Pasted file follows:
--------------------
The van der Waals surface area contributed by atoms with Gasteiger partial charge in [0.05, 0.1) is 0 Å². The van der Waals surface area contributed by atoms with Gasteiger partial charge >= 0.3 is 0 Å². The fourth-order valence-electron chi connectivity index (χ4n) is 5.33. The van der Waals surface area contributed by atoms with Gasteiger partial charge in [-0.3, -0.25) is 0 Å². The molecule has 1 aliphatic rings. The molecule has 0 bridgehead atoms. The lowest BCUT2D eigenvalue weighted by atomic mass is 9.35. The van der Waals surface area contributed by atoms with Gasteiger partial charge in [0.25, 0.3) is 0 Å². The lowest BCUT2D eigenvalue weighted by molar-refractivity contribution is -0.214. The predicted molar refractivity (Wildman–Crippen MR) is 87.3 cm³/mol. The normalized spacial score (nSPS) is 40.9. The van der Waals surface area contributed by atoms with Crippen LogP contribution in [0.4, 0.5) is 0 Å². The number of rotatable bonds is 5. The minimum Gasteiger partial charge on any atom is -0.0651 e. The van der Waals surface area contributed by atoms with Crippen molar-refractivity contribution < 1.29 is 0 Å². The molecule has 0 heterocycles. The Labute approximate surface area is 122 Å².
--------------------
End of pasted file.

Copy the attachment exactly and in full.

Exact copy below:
The van der Waals surface area contributed by atoms with Gasteiger partial charge in [0.05, 0.1) is 0 Å². The van der Waals surface area contributed by atoms with Gasteiger partial charge >= 0.3 is 0 Å². The fourth-order valence-electron chi connectivity index (χ4n) is 5.33. The van der Waals surface area contributed by atoms with Gasteiger partial charge in [-0.3, -0.25) is 0 Å². The molecule has 1 aliphatic rings. The molecule has 0 bridgehead atoms. The lowest BCUT2D eigenvalue weighted by atomic mass is 9.35. The van der Waals surface area contributed by atoms with Gasteiger partial charge in [0.25, 0.3) is 0 Å². The lowest BCUT2D eigenvalue weighted by molar-refractivity contribution is -0.214. The predicted molar refractivity (Wildman–Crippen MR) is 87.3 cm³/mol. The normalized spacial score (nSPS) is 40.9. The van der Waals surface area contributed by atoms with Crippen LogP contribution in [0.4, 0.5) is 0 Å². The number of rotatable bonds is 5. The minimum Gasteiger partial charge on any atom is -0.0651 e. The van der Waals surface area contributed by atoms with Crippen molar-refractivity contribution < 1.29 is 0 Å². The molecule has 0 heterocycles. The Labute approximate surface area is 122 Å².